We recently met with new Permanent Secretary at Department of Health, Peter May. We stressed the urgency of expediting GDS contract reform and finding interim solutions to make Health Service dentistry financially viable and we urged the Department to grasp the nettle on a dental workforce plan.
Left to right: Donncha O’Carolan, Caroline Lappin, Robbie Davis, Michael O’Neill, Peter May, Ciara Gallagher, Roz McMullan, Ann McAreavey, Peter Crooks
Disconnect between fees paid and cost to deliver
"The pressures in HS dentistry are so severe that the very future of HS dentistry is at stake."
We emphasised the reasons why dental reform must take on new urgency and be adopted as a top priority for the Department of Health and its new Permanent Secretary. And we deployed real-life examples where Health Service fees cost practitioners to deliver or are wholly inadequate to be able to deliver sustainable dental care and provide adequate reward. After years of stagnation and delay, we emphasised how vital it has become to get dental reform over the line at a time when the pressures in HS dentistry are so severe that the very future of HS dentistry is at stake.
We stressed the total disconnect between the fees available under a 30-year-old contract model, and the actual cost to deliver HS dentistry. Earnings had already reduced by 40% in real terms pre-pandemic and now, practitioners are bearing the brunt of soaring expenses as inflation rises, as well as the continued impact of COVID.
To illustrate the strain this is placing on dentists, we presented real-life case studies of some loss-making treatments and their impact to Associates. The case studies were presented at practice level and highlight just how financially unsustainable the current GDS contract has become. We also spoke of the importance of interim solutions, including continuing the RSS enhancement at least at its current rate until a new contract can be put in place.
Progress on workforce issues
We highlighted the importance of having a Dental Workforce Plan, completing work that has laid dormant since 2018 to ensure we have the workforce that we need. Pay disparity issues that are impacting on our attractiveness to recruit Hospital trainees were raised by us, as well as the absence of Clinical Excellence Awards and Pensions mitigations. A long-awaited CDS Workforce Review must take place, at a time when 40% of CDS dentists are approaching retirement and a significant backlog of care is impacting on staff morale and oral health outcomes.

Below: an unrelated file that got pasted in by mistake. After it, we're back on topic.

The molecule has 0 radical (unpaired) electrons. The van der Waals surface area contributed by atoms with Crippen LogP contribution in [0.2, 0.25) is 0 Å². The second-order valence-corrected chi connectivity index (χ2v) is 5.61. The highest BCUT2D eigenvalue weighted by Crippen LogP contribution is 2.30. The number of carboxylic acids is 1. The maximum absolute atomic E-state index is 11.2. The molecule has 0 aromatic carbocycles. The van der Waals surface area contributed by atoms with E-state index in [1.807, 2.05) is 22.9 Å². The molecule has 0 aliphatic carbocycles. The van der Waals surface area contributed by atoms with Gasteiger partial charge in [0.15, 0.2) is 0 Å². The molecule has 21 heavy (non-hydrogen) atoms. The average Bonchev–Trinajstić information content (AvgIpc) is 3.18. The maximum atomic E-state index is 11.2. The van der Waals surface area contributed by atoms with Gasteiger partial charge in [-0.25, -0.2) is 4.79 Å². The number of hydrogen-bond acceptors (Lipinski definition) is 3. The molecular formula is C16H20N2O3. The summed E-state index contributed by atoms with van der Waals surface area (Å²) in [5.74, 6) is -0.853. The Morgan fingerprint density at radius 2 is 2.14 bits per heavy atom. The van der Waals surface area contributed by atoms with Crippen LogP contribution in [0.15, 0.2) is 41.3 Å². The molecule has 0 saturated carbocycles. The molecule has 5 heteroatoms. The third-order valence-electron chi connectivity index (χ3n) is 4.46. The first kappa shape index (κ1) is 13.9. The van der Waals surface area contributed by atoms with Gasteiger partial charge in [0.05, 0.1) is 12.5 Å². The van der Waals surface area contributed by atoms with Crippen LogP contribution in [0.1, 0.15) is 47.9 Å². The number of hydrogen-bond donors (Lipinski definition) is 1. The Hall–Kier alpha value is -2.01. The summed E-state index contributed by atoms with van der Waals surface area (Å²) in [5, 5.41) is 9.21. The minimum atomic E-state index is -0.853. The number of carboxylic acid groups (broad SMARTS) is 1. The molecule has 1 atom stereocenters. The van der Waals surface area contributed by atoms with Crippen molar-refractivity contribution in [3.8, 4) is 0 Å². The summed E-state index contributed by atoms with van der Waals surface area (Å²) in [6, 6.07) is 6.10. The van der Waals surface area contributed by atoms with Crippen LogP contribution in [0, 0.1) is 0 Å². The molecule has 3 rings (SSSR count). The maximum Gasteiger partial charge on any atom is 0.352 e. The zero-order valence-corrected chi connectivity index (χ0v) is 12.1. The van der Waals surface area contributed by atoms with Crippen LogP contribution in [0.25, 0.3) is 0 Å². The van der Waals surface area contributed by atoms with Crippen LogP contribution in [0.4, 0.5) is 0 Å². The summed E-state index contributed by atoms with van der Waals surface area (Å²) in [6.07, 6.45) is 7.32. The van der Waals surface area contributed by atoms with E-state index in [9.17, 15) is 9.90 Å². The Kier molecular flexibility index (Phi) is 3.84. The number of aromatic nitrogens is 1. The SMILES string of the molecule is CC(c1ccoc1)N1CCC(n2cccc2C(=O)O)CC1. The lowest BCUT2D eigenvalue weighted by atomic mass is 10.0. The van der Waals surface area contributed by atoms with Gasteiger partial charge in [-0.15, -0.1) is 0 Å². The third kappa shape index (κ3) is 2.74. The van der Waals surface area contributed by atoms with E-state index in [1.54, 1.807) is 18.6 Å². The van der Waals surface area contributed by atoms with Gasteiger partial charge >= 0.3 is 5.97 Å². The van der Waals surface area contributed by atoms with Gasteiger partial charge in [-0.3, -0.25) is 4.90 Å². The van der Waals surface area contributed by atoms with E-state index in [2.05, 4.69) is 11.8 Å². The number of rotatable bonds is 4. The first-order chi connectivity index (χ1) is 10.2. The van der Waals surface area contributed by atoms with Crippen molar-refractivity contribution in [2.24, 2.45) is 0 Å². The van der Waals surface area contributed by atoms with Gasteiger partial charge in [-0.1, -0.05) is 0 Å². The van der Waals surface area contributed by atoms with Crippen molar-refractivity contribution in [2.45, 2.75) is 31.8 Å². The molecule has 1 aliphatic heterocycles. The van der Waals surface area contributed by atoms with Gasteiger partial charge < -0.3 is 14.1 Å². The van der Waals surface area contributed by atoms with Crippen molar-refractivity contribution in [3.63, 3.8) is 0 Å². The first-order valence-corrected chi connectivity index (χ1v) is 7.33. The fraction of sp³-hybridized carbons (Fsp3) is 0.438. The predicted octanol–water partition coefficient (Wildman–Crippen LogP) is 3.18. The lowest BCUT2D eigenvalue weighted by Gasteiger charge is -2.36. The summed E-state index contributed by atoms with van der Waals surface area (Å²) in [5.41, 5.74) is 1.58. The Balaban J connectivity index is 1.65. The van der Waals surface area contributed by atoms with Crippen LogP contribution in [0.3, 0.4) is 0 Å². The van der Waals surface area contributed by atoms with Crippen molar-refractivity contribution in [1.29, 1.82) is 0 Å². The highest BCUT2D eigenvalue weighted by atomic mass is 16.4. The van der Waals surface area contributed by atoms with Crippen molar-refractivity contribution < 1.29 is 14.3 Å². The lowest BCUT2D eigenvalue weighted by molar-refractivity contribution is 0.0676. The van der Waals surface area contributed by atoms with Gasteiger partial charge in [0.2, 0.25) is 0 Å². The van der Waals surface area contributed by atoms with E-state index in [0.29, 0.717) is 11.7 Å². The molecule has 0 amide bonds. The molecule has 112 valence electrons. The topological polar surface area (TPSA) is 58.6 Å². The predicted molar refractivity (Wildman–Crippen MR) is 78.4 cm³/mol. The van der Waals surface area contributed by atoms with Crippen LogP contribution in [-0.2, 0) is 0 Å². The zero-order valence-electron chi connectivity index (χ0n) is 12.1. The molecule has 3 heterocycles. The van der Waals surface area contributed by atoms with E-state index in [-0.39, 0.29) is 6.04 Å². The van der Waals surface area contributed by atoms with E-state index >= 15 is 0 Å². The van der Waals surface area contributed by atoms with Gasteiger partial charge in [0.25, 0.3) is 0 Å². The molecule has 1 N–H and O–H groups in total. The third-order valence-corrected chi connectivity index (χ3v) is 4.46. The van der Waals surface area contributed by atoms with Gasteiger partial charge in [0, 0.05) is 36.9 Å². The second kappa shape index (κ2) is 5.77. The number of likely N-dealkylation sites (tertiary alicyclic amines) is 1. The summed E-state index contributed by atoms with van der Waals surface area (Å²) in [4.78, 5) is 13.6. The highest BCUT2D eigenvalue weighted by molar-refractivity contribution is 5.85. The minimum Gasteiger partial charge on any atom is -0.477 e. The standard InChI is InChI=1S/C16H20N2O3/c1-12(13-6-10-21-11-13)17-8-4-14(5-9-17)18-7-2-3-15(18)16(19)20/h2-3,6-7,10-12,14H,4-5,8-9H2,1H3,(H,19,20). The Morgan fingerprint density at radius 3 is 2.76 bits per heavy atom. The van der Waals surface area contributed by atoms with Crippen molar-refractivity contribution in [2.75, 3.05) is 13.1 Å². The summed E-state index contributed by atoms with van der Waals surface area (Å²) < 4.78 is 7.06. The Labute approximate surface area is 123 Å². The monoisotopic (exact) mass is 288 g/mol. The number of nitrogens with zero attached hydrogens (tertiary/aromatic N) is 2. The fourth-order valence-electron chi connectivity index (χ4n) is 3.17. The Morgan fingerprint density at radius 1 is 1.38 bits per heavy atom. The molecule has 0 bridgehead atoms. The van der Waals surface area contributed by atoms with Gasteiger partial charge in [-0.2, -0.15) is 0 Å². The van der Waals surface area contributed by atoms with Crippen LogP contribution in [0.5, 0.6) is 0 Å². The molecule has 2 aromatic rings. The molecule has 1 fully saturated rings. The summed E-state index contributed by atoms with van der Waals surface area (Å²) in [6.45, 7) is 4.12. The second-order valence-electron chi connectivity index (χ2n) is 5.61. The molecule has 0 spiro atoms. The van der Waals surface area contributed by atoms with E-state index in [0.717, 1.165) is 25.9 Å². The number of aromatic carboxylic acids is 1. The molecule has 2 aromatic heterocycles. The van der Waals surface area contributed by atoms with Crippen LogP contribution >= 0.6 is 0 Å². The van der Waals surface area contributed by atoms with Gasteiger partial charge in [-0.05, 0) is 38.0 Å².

"A long-awaited CDS Workforce Review must take place."
And we put forward solutions. We have asked the Department to commission a third-party study to consider the actual costs and time required to provide HS dentistry. The study would provide an objective evidence base to inform a new contract. We also put forward the application of a dental inflation indicator to address increased expenses so that pay uplifts are true increases. We also voiced our support for an updated Oral Health Strategy pending completion of the Oral Health Options work that is underway.
Peter May listened, took notes of our key asks, showed our delegation respect and provided us with a good hearing. These are small, but essential components in being able to do business together.
So, was the meeting a success? The Permanent Secretary concluded our meeting by agreeing the importance of prioritising work around GDS Contract reform and a Dental Workforce plan. Our hope is that we will start to see real movement and progress over the coming months that can start to put in place solutions.
We expect imminent movement on the Dental Workforce Review, and a mechanism to be able to take forward the strategically important workforce needs of the profession. The next GDS Contract Reform group will meet again later this month around taking that pressing piece of work forward.
Drawing on over 20 years’ experience of working in various aspects of policy, I believe we are now seeing the Department primed to move forward on our issues. This follows years of lobbying to have dentistry’s issues raised. We will seek to shape those conversations in the months ahead for the good of the profession.
While we’ve won the reform argument, we know the wider budgetary context remains difficult. Securing extra investment into GDS will continue to be a challenge, and that is precisely why we must ensure dentistry’s needs are well understood. It remains to be seen if the wheels of the government can turn quickly enough to deliver the solutions the profession needs to transform the GDS into a financially viable and rewarding area to work for the future.
BDA Northern Ireland Director